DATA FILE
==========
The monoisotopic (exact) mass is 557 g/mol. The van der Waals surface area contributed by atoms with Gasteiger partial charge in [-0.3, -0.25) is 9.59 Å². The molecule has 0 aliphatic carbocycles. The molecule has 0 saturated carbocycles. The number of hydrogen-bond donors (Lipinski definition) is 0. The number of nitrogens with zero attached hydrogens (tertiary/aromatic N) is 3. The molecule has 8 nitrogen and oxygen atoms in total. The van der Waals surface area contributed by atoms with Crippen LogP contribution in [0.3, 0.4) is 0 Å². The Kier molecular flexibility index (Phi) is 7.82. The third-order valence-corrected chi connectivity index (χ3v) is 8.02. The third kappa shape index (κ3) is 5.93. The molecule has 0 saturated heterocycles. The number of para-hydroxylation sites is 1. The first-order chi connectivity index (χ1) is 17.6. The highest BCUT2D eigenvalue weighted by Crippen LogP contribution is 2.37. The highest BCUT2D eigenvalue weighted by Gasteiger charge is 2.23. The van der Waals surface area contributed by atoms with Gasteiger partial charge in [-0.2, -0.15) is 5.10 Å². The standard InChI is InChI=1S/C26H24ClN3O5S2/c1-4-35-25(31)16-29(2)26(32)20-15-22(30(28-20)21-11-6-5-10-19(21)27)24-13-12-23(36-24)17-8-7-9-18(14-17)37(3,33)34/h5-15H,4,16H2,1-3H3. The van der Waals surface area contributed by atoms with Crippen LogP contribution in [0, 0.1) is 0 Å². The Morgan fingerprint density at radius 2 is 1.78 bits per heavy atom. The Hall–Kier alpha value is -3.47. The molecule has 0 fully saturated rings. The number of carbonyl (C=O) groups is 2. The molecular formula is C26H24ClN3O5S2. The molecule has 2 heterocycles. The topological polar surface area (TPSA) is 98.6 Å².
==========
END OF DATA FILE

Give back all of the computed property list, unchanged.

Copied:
The monoisotopic (exact) mass is 557 g/mol. The van der Waals surface area contributed by atoms with Gasteiger partial charge in [-0.3, -0.25) is 9.59 Å². The molecule has 0 aliphatic carbocycles. The molecule has 0 saturated carbocycles. The number of hydrogen-bond donors (Lipinski definition) is 0. The number of nitrogens with zero attached hydrogens (tertiary/aromatic N) is 3. The molecule has 8 nitrogen and oxygen atoms in total. The van der Waals surface area contributed by atoms with Crippen LogP contribution in [0.3, 0.4) is 0 Å². The Kier molecular flexibility index (Phi) is 7.82. The third-order valence-corrected chi connectivity index (χ3v) is 8.02. The third kappa shape index (κ3) is 5.93. The molecule has 0 saturated heterocycles. The number of para-hydroxylation sites is 1. The first-order chi connectivity index (χ1) is 17.6. The highest BCUT2D eigenvalue weighted by Crippen LogP contribution is 2.37. The highest BCUT2D eigenvalue weighted by Gasteiger charge is 2.23. The van der Waals surface area contributed by atoms with Gasteiger partial charge in [-0.2, -0.15) is 5.10 Å². The standard InChI is InChI=1S/C26H24ClN3O5S2/c1-4-35-25(31)16-29(2)26(32)20-15-22(30(28-20)21-11-6-5-10-19(21)27)24-13-12-23(36-24)17-8-7-9-18(14-17)37(3,33)34/h5-15H,4,16H2,1-3H3. The van der Waals surface area contributed by atoms with Crippen LogP contribution in [0, 0.1) is 0 Å². The Morgan fingerprint density at radius 2 is 1.78 bits per heavy atom. The Hall–Kier alpha value is -3.47. The molecule has 0 fully saturated rings. The number of carbonyl (C=O) groups is 2. The molecular formula is C26H24ClN3O5S2. The molecule has 2 heterocycles. The topological polar surface area (TPSA) is 98.6 Å².